Notice the Carrillo rod cap with its lipped relief design versus the competitor's piece? The lip was introduced to promote additional strength.

Revco Precision Machining/Balancing

Project subaru EJ25 revco precision machining 06 Photo 6/25   |   Project Subaru EJ25 - Part 2

When it came down to matching and balancing our EJ25 engine assembly, we contacted Larry Revis of Revco Precision, located in Long Beach, CA. Revco does everything from polishing, balancing, and knife edging to straightening, strengthening, and machining. They do it all within a reasonable price.

Project subaru EJ25 OEM crankshaft 07 Photo 7/25   |   Project Subaru EJ25 - Part 2

We picked up a brand-new OEM crankshaft from South Coast Subaru. The crank came heat treated from the Subaru factory.

Project subaru EJ25 connecting rod balance scale 08 Photo 8/25   |   Project Subaru EJ25 - Part 2

Using a connecting rod balance scale, Revis carefully weighed each rod. This specialized scale is accurate up to 4,000 grams and has the ability to check weight on both big and small ends of the rod. Weighing a connecting rod using this type of scale will determine how much weight to remove and from what side of the rod. A perfectly balanced rod is a key component inside an engine that is spinning 8,000 rpm.

Project subaru EJ25 crankshaft straightness check 09 Photo 9/25   |   Project Subaru EJ25 - Part 2

Revco Precision checks for crankshaft straightness, performing a simple technique of stress relieving the metal while straightening out the crankshaft to allowable tolerance. "A lot of guys won't do the stress relief, and they wonder why their crankshafts crack prematurely," Revis says. In performance applications like our EJ205, the crank was balanced to within 0.1 thousandths of a gram. Too often we hear the horror stories of improperly balanced factory and aftermarket crankshafts breaking into pieces and ruining a perfectly good engine.

Project subaru EJ25 flywheel 10 Photo 10/25   |   Project Subaru EJ25 - Part 2

Revco removed material from our flywheel to balance our assembly before we hauled our parts to be assembled.

Performance Tolerances

Project subaru EJ25 crankcase 11 Photo 11/25   |   Project Subaru EJ25 - Part 2
Project subaru EJ25 cosworth rod bearing 12 Photo 12/25   |   Project Subaru EJ25 - Part 2

Katsu Hibino, formerly of Cosworth USA, machined the block to accept the new JE pistons as well as measuring the rod and main bearings for proper clearances. We finalized our Cosworth rod bearings at .0019 clearance, a bit on the looser side but sufficient enough for our plans when we track the car on the weekends.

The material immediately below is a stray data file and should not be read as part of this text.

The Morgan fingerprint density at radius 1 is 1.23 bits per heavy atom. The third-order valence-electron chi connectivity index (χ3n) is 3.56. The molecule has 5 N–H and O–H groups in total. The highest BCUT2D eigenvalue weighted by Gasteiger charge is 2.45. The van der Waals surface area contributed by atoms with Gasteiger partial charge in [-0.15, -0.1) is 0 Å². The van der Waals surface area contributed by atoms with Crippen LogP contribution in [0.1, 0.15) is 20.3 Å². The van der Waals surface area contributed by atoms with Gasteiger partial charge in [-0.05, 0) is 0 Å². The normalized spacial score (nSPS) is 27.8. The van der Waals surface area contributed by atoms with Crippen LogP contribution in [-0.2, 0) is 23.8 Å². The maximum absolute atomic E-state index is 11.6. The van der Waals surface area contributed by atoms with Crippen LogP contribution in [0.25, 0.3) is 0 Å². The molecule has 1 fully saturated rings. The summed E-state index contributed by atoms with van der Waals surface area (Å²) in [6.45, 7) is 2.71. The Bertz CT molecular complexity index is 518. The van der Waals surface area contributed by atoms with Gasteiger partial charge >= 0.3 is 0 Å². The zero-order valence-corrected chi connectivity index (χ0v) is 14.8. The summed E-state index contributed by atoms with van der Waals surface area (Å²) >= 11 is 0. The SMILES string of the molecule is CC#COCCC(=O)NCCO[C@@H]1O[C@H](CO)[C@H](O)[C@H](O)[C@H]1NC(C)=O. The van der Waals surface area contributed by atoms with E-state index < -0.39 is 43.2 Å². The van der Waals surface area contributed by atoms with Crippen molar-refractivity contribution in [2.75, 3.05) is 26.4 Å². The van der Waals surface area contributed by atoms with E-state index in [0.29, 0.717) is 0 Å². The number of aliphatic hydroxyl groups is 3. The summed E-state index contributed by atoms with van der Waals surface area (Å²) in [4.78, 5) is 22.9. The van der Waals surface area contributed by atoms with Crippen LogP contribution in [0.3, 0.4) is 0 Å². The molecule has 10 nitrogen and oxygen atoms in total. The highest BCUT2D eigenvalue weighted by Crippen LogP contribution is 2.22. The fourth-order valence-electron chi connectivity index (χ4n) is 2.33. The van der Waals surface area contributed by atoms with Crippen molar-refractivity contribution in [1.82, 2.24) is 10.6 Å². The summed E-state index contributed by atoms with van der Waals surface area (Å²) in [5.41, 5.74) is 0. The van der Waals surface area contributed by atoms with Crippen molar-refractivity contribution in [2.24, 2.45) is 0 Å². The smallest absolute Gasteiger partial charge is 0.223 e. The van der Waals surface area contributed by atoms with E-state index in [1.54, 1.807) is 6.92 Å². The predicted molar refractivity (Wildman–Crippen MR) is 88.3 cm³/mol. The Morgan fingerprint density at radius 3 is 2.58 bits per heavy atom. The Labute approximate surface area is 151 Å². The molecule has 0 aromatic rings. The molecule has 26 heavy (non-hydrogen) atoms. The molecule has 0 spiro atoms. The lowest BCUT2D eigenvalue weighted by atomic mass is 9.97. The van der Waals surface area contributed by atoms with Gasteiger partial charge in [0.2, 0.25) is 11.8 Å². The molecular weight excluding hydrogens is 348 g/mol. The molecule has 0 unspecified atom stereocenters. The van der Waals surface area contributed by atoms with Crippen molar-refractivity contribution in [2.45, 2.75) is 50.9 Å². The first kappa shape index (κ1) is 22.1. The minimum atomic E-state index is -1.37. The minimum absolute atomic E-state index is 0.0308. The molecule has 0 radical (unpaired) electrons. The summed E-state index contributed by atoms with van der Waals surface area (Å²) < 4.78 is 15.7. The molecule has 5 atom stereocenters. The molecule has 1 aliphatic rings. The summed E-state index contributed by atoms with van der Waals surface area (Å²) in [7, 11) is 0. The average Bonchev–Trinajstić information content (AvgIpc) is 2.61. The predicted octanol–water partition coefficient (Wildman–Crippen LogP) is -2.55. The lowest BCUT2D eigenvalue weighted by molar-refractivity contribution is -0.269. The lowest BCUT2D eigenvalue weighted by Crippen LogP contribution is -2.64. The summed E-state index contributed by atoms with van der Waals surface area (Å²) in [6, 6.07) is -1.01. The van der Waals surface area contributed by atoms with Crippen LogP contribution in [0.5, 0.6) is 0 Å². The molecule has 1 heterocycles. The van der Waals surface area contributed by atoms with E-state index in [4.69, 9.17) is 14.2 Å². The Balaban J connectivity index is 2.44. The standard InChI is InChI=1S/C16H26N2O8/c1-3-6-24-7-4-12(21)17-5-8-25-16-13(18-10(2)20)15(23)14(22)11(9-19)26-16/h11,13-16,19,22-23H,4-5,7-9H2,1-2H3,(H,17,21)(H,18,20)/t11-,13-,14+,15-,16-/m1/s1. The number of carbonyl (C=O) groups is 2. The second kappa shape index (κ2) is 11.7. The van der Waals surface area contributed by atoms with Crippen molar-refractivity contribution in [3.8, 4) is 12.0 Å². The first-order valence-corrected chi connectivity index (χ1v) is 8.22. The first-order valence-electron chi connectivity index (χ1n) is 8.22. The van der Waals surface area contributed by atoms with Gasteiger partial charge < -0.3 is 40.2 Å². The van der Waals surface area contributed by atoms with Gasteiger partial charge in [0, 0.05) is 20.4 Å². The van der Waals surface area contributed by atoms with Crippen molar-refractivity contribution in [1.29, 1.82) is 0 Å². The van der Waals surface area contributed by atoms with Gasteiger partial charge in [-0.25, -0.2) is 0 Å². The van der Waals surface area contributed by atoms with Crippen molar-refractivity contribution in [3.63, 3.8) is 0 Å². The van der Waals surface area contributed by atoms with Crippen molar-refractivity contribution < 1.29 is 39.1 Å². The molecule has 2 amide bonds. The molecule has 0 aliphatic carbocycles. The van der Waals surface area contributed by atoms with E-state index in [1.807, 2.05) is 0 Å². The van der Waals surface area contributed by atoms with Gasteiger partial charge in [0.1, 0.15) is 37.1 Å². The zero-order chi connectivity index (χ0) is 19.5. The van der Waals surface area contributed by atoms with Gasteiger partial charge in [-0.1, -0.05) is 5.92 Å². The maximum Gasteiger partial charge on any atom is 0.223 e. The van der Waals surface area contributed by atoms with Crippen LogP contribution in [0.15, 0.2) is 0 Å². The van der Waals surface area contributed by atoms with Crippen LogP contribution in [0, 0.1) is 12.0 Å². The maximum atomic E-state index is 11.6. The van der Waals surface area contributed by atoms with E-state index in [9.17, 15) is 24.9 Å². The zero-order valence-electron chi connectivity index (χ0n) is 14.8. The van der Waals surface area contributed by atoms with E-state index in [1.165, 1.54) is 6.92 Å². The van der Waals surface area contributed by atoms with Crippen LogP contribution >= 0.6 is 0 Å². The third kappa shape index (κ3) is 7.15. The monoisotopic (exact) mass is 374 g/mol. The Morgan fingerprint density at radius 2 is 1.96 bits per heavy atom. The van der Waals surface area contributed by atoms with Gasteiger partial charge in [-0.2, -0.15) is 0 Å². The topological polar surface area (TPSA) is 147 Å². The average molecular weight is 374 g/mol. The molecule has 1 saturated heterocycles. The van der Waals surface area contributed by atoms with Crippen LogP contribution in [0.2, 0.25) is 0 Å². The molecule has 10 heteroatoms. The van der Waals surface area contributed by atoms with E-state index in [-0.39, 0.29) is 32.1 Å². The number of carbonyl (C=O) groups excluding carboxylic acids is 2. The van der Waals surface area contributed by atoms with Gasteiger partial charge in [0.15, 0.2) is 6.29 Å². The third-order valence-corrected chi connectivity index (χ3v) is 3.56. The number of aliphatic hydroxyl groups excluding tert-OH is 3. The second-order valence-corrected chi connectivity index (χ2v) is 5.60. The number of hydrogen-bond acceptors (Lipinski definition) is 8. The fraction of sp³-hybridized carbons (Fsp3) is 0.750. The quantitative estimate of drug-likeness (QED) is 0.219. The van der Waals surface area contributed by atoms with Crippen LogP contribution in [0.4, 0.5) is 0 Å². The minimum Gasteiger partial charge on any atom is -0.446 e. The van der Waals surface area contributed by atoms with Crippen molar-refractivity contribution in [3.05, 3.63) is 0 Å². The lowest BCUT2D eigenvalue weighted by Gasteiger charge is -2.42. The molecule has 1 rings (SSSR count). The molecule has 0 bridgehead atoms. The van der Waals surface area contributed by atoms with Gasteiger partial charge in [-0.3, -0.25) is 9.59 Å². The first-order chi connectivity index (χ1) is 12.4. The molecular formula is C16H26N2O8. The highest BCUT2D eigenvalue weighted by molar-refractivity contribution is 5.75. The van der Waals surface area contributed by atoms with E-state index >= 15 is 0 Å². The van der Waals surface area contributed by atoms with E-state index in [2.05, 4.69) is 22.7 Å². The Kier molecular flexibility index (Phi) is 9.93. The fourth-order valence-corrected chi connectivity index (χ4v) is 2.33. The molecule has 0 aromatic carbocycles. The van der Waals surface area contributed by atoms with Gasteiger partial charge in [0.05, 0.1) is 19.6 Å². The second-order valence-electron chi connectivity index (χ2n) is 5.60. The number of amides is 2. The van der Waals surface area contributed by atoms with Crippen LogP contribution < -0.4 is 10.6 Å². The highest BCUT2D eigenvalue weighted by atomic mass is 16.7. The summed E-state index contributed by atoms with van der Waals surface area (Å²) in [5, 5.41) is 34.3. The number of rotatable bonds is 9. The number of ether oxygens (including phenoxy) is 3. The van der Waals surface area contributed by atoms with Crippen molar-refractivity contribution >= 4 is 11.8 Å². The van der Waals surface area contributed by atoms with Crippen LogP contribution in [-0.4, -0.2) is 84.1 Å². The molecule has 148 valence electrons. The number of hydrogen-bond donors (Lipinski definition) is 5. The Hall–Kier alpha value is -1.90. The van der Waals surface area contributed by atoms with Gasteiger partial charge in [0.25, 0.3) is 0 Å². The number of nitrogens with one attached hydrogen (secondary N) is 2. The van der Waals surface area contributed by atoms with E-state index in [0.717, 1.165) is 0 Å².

Project subaru EJ25 thrust clearance measurement 13 Photo 13/25   |   Project Subaru EJ25 - Part 2
Project subaru EJ25 thrust clearance measurement 14 Photo 14/25   |   Project Subaru EJ25 - Part 2

Another overlooked area when building an engine is to measure thrust clearance. Even with a new set of bearings this should always be checked.

Engine Assembly

Project subaru EJ25 piston ring gap measurement 15 Photo 15/25   |   Project Subaru EJ25 - Part 2

Shingo Yugami of Bluemoon Performance, located in Costa Mesa, CA, carefully took measurements of each cylinder/ring to achieve proper piston ring gap before using an electric grinder. The type of driving and power output you plan to put your engine through will determine your ring gap. Consult your piston manufacturer for proper gap specs.

Royal Purple and ARP Fastener Assembly Lube

Project subaru EJ25 royal purple max tuff 16 Photo 16/25   |   Project Subaru EJ25 - Part 2
Project subaru EJ25 ARP fastener assembly lube 17 Photo 17/25   |   Project Subaru EJ25 - Part 2

Assembly lubes like Royal Purple Max-Tuff prepares potential wear surface and prevents metal contact before adequate lubrication can be supplied. Because of frictional inconsistencies with oil, moly, and other lubricants, it takes multiple cycles of torquing the bolt, loosening it, and tightening it again to obtain the required preload or stretch, causing inconsistent values. ARP Ultra Torque assembly lubricant is marketed as a lubricant for bolts that needs to only be torqued once to get within 5 percent of ideal preload, and it remains consistent through all subsequent cycles (from race-prep machining through final assembly).

ARP Stretch Gauge

Project subaru EJ25 ARP stretch gauge 18 Photo 18/25   |   Project Subaru EJ25 - Part 2